The following image illustrates how the head node and the compute nodes are connected to the cluster networks in this topology:

e95472de-755d-4abe-96ea-ce9ec5c07882

The following table lists and describes details about the different components in this topology:

 

Component Description

Network adapters

  • The head node has three network adapters.
  • All compute nodes have three network adapters.
  • The network adapters are for the enterprise network, the private network, and a high speed adapter for the high performance application network.

Traffic

  • The private cluster network carries only deployment and management traffic.
  • The application network carries latency-sensitive traffic, such as MPI communication between nodes.
  • Network traffic from the enterprise network reaches the compute nodes directly.

Network services

  • The default configuration for this topology has DHCP enabled for the private and application networks to provide IP addresses to the compute nodes on both networks.
  • NAT is disabled for the private and application networks because the compute nodes are connected to the enterprise network.

Security

  • The default configuration on the cluster has the firewall turned ON for the enterprise network and turned OFF on the private and application networks.

Considerations when selecting this topology

  • This topology offers more consistent cluster performance because intra-cluster communication is routed onto a private and application network.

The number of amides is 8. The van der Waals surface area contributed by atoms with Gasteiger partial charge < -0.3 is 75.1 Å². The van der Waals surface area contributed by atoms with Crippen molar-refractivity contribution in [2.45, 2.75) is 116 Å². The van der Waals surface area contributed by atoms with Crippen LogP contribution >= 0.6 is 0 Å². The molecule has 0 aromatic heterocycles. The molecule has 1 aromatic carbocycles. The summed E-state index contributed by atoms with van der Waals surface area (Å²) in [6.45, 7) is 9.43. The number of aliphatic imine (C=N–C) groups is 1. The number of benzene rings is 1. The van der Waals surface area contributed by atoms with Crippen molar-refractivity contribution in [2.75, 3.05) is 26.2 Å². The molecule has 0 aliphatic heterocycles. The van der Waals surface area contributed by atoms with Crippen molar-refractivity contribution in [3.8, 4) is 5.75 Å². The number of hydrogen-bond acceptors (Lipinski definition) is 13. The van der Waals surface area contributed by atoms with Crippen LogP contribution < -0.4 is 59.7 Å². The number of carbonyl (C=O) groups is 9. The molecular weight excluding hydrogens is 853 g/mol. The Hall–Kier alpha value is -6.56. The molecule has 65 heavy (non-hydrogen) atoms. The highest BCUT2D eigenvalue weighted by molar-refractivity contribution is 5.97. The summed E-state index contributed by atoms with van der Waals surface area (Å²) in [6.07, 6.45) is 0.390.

• This topology is well suited for developing and debugging applications because all cluster nodes are connected to the enterprise network.
  • This topology provides easy access to compute nodes by users on the enterprise network.
  • This topology provides faster access to enterprise network resources by the compute nodes.

Topology 5: All nodes on an enterprise network

The following image illustrates how the head node and the compute nodes are connected to the cluster networks in this topology:

439d098f-e61d-4055-9baf-35d1aecd1659

The following table lists and describes details about the different components in this topology:

 

Component Description

Network adapters

  • The head node has one network adapter.
  • All compute nodes have one network adapter.
  • All nodes are on the enterprise network.

Traffic

  • All traffic, including intra-cluster, application, and enterprise traffic, is carried over the enterprise network. This maximizes access to the compute nodes by users and developers on the enterprise network.

Network services

  • This topology does not require NAT or DHCP because the compute nodes are connected to the enterprise network.

Security

  • The default configuration on the cluster has the firewall turned ON for the enterprise network.

Considerations when selecting this topology

  • This topology offers easy access to compute nodes by users on the enterprise network.
  • Access of resources on the enterprise network by individual compute nodes is faster.
  • This topology, like topologies 2 and 4, is well suited for developing and debugging applications because all cluster nodes are connected to the enterprise network.
  • This topology provides easy access to compute nodes by users on the enterprise network.
  • This topology provides faster access to enterprise network resources by the compute nodes.
  • Because all nodes are connected only to the enterprise network, you cannot use Windows Deployment Services to deploy compute node images using the new deployment tools in Windows HPC Server 2008.

HPC network services

Depending on the network topology that you have chosen for your HPC cluster, the following network services can be provided by the head node to the compute nodes connected to the different cluster networks: